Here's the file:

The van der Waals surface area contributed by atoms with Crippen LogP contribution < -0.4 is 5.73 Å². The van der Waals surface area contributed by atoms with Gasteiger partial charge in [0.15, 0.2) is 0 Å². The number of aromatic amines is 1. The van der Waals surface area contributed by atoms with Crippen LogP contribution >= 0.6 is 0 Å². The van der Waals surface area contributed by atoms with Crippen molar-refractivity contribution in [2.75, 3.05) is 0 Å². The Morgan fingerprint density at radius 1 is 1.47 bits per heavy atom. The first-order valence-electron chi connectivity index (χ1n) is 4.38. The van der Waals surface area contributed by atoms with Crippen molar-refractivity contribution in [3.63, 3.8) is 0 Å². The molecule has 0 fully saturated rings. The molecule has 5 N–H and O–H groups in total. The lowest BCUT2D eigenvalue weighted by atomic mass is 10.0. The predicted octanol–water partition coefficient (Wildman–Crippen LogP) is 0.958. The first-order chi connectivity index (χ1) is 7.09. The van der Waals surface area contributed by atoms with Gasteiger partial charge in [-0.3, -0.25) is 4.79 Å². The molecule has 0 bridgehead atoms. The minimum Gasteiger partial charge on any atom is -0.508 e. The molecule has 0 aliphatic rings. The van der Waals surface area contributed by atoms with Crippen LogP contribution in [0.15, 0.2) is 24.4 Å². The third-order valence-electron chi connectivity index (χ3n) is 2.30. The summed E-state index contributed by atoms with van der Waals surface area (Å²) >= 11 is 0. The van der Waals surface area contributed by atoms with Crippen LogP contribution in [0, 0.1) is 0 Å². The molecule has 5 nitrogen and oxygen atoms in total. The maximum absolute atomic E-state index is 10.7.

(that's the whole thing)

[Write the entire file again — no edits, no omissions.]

The van der Waals surface area contributed by atoms with Crippen LogP contribution < -0.4 is 5.73 Å². The van der Waals surface area contributed by atoms with Gasteiger partial charge in [0.15, 0.2) is 0 Å². The number of aromatic amines is 1. The van der Waals surface area contributed by atoms with Crippen LogP contribution >= 0.6 is 0 Å². The van der Waals surface area contributed by atoms with Crippen molar-refractivity contribution in [2.75, 3.05) is 0 Å². The Morgan fingerprint density at radius 1 is 1.47 bits per heavy atom. The first-order valence-electron chi connectivity index (χ1n) is 4.38. The van der Waals surface area contributed by atoms with Crippen molar-refractivity contribution in [3.63, 3.8) is 0 Å². The molecule has 0 fully saturated rings. The molecule has 5 N–H and O–H groups in total. The lowest BCUT2D eigenvalue weighted by atomic mass is 10.0. The predicted octanol–water partition coefficient (Wildman–Crippen LogP) is 0.958. The first-order chi connectivity index (χ1) is 7.09. The van der Waals surface area contributed by atoms with Gasteiger partial charge in [-0.3, -0.25) is 4.79 Å². The molecule has 0 bridgehead atoms. The minimum Gasteiger partial charge on any atom is -0.508 e. The molecule has 0 aliphatic rings. The van der Waals surface area contributed by atoms with Crippen LogP contribution in [0.15, 0.2) is 24.4 Å². The third-order valence-electron chi connectivity index (χ3n) is 2.30. The summed E-state index contributed by atoms with van der Waals surface area (Å²) >= 11 is 0. The van der Waals surface area contributed by atoms with Crippen LogP contribution in [0, 0.1) is 0 Å². The molecule has 5 nitrogen and oxygen atoms in total. The maximum absolute atomic E-state index is 10.7.